Friday Foster” would be the last A.I.P. movie Grier would star in. The studio itself wouldn't last much longer, being absorbed by Filmways by the start of the next decade. “Friday Foster” was based off the first comic strip to ever star a black character. The strip had already ended by 1975 and has now faded into obscurity. The movie adaptation isn't Pam's most well known film but it's still better known then the comic that it spawned from.
Originally a model, Friday Foster is now a fashion photographer for Glance Magazine. While her editor has her taking pictures of pretty dresses, Foster desires to report on more serious stories. That big story comes to her when she witnesses the attempted assassination of Blake Tarr, the wealthiest black man in America. Afterwards, Friday's best friend is murdered. A conspiracy is closing in on her, targeting her next. She teams up with a private detective and uncovers a secret plan nestled within the black power movement.
As the blaxploitation genre started to unwind, “Friday Foster” hearkens back to the earlier days of “Shaft.” The film features the hero uncovering and attempting to untangle a convoluted plot. As Friday uses her feminine wiles to get information, a senator tells her that Tarr planned his own assassination. Later, Tarr informs her that the senator is scheming against him. In the last act, Foster uncovers the truth. That an outside element is plotting against both men, hoping to undone the entire black political movement. The bizarre twist? The villain is also black, in the employ of a barely glimpsed white mastermind. All his henchmen are also black. Never once do the black heroes strike back against a white oppressor. It shows how much things had swung back by 1975. Directly portraying white authority as the enemy, as the Man, was becoming less prevalent.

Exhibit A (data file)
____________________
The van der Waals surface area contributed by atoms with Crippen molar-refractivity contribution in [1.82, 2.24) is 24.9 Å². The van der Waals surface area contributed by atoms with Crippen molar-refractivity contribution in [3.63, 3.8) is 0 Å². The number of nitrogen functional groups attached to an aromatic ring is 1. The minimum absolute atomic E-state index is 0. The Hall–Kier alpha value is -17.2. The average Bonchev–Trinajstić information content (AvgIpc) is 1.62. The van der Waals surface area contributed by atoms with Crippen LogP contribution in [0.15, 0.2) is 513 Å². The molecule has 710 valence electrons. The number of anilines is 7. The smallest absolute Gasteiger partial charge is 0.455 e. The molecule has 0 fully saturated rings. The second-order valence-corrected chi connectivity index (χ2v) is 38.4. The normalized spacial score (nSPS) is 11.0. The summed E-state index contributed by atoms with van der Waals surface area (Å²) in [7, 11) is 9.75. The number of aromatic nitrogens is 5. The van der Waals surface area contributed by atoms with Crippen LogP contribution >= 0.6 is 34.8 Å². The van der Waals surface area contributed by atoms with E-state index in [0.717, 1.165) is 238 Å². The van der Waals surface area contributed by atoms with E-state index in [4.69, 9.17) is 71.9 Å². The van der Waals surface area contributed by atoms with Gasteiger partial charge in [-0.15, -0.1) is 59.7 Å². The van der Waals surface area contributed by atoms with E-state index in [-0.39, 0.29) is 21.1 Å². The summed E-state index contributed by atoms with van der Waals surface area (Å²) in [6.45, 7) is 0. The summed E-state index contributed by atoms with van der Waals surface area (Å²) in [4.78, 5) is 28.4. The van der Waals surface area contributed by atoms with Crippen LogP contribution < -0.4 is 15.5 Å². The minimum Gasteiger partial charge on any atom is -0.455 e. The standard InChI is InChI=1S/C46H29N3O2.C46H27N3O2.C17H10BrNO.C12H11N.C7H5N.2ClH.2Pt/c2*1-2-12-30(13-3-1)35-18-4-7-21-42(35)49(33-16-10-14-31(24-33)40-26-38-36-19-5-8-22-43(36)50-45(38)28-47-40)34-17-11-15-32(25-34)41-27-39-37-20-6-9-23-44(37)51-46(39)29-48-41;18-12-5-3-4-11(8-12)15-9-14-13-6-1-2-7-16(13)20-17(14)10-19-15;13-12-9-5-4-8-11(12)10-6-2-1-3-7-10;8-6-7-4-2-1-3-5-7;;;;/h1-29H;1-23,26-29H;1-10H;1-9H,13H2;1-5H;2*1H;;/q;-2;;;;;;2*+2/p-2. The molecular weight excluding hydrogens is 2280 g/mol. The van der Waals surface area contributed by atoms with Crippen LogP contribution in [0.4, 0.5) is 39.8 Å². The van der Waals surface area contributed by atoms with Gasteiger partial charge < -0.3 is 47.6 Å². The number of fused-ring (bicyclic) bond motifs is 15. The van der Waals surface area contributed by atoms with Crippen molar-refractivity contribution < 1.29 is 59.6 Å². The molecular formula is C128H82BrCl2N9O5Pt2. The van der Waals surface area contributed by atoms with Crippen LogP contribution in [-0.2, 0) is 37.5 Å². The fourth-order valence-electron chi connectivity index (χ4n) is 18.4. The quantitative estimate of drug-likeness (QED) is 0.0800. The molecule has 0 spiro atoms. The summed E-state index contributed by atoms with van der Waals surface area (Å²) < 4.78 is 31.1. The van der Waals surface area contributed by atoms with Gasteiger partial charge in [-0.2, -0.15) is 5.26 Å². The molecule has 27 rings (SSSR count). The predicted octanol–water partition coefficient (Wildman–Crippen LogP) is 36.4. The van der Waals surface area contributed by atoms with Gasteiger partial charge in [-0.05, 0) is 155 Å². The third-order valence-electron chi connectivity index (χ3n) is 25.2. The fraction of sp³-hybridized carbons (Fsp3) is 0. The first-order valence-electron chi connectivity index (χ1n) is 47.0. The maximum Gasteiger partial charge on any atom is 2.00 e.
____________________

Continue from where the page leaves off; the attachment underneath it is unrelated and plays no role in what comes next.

Another example that “Friday Foster” was, perhaps, a slightly pricier affair then usual is its supporting cast. This cast is filled with many well known black actors of the time. Yaphet Kotto plays Colt, the detective working with Foster. Kotto has fantastic chemistry with Grier, the two often trading very charming dialogue. Carl Weathers, a year before “Rocky” made him a star, plays the mostly silent hit man, a part nicely utilizing his intimidating appearance. Thalmus Rasulala plays the millionaire Tarr, who is simultaneously charming and stern. Eartha Kitt is nicely flashy as the fashion designer friend of Friday, who provides a major clue. Scatman Crothers has an amusing small role as a less then virtuous priest. For a low budget film, it's an impressive line-up of well known talent.
[THE BLAXPLOITATION CHECKLIST: 9 outta 12]
[X] Afros or Sideburns
[X] Brothels or Pimps
[X] Churches or Pastors
[X] Funky Soundtrack
[X] Homophobic Caricatures
[X] Inner-City Setting
 Night Club Act
[X] Plot Involving Drugs or Organized Crime
[X] Racist Authority Figures
 Sticking It to the Man
[X] Sweet Love Makin'
[X] Use of Street Slang